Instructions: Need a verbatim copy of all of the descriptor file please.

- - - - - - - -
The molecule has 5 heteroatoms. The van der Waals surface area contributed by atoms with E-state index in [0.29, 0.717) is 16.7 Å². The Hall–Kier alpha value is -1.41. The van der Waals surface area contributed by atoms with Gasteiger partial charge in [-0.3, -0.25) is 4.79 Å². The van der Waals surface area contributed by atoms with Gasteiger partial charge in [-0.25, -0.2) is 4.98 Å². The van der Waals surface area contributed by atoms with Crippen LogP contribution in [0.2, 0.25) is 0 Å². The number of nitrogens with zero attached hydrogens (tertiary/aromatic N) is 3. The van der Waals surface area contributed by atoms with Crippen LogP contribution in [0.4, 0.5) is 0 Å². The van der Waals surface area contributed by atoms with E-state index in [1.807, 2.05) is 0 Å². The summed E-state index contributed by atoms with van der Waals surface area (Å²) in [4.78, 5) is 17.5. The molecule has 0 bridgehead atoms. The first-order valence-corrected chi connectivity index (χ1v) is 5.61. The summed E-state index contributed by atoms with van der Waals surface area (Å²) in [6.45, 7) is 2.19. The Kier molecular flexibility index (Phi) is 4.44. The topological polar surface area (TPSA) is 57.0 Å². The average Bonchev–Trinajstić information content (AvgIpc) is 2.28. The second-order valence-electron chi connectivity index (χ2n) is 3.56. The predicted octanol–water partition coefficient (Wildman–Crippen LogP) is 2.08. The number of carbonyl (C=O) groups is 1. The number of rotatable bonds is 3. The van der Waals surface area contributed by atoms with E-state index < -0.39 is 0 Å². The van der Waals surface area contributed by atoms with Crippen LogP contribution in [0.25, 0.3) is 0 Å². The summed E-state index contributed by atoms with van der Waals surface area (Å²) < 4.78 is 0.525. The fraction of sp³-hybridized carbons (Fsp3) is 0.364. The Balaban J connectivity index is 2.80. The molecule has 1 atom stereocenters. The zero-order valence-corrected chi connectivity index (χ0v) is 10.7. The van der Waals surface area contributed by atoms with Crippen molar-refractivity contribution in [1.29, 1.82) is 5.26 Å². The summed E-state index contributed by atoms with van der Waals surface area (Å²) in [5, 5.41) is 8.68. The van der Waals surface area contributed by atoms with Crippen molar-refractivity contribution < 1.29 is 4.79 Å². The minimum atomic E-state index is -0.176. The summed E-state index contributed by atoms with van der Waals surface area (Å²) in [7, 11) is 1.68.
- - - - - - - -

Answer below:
The molecule has 5 heteroatoms. The van der Waals surface area contributed by atoms with E-state index in [0.29, 0.717) is 16.7 Å². The Hall–Kier alpha value is -1.41. The van der Waals surface area contributed by atoms with Gasteiger partial charge in [-0.3, -0.25) is 4.79 Å². The van der Waals surface area contributed by atoms with Gasteiger partial charge in [-0.25, -0.2) is 4.98 Å². The van der Waals surface area contributed by atoms with Crippen LogP contribution in [0.2, 0.25) is 0 Å². The number of nitrogens with zero attached hydrogens (tertiary/aromatic N) is 3. The van der Waals surface area contributed by atoms with Crippen LogP contribution in [0.4, 0.5) is 0 Å². The van der Waals surface area contributed by atoms with E-state index in [1.807, 2.05) is 0 Å². The summed E-state index contributed by atoms with van der Waals surface area (Å²) in [4.78, 5) is 17.5. The molecule has 0 bridgehead atoms. The first-order valence-corrected chi connectivity index (χ1v) is 5.61. The summed E-state index contributed by atoms with van der Waals surface area (Å²) in [6.45, 7) is 2.19. The Kier molecular flexibility index (Phi) is 4.44. The topological polar surface area (TPSA) is 57.0 Å². The average Bonchev–Trinajstić information content (AvgIpc) is 2.28. The second-order valence-electron chi connectivity index (χ2n) is 3.56. The predicted octanol–water partition coefficient (Wildman–Crippen LogP) is 2.08. The number of carbonyl (C=O) groups is 1. The number of rotatable bonds is 3. The van der Waals surface area contributed by atoms with E-state index < -0.39 is 0 Å². The van der Waals surface area contributed by atoms with Crippen LogP contribution in [0.25, 0.3) is 0 Å². The summed E-state index contributed by atoms with van der Waals surface area (Å²) < 4.78 is 0.525. The fraction of sp³-hybridized carbons (Fsp3) is 0.364. The Balaban J connectivity index is 2.80. The molecule has 1 atom stereocenters. The zero-order valence-corrected chi connectivity index (χ0v) is 10.7. The van der Waals surface area contributed by atoms with Crippen molar-refractivity contribution in [1.29, 1.82) is 5.26 Å². The summed E-state index contributed by atoms with van der Waals surface area (Å²) in [5, 5.41) is 8.68. The van der Waals surface area contributed by atoms with Crippen molar-refractivity contribution < 1.29 is 4.79 Å². The minimum atomic E-state index is -0.176. The summed E-state index contributed by atoms with van der Waals surface area (Å²) in [7, 11) is 1.68.